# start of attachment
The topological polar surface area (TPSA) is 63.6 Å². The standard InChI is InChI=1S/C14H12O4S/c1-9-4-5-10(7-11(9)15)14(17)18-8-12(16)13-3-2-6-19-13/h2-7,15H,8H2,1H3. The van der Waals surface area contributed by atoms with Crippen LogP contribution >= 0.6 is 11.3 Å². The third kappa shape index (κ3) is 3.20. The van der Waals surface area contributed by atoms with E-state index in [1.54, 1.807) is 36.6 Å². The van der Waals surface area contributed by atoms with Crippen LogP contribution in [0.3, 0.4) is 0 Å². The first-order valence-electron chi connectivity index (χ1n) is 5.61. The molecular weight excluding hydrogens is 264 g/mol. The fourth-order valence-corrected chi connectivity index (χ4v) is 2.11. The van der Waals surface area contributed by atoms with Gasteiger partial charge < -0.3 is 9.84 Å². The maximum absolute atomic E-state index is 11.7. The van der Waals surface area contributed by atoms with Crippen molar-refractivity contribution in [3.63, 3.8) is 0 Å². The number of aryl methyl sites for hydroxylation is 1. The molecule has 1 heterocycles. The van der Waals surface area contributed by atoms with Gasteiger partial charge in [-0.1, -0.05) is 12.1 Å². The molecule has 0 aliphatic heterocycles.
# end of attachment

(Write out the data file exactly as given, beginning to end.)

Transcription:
The topological polar surface area (TPSA) is 63.6 Å². The standard InChI is InChI=1S/C14H12O4S/c1-9-4-5-10(7-11(9)15)14(17)18-8-12(16)13-3-2-6-19-13/h2-7,15H,8H2,1H3. The van der Waals surface area contributed by atoms with Crippen LogP contribution >= 0.6 is 11.3 Å². The third kappa shape index (κ3) is 3.20. The van der Waals surface area contributed by atoms with E-state index in [1.54, 1.807) is 36.6 Å². The van der Waals surface area contributed by atoms with Crippen LogP contribution in [0.3, 0.4) is 0 Å². The first-order valence-electron chi connectivity index (χ1n) is 5.61. The molecular weight excluding hydrogens is 264 g/mol. The fourth-order valence-corrected chi connectivity index (χ4v) is 2.11. The van der Waals surface area contributed by atoms with Gasteiger partial charge < -0.3 is 9.84 Å². The maximum absolute atomic E-state index is 11.7. The van der Waals surface area contributed by atoms with Crippen molar-refractivity contribution in [3.63, 3.8) is 0 Å². The number of aryl methyl sites for hydroxylation is 1. The molecule has 1 heterocycles. The van der Waals surface area contributed by atoms with Gasteiger partial charge in [-0.1, -0.05) is 12.1 Å². The molecule has 0 aliphatic heterocycles.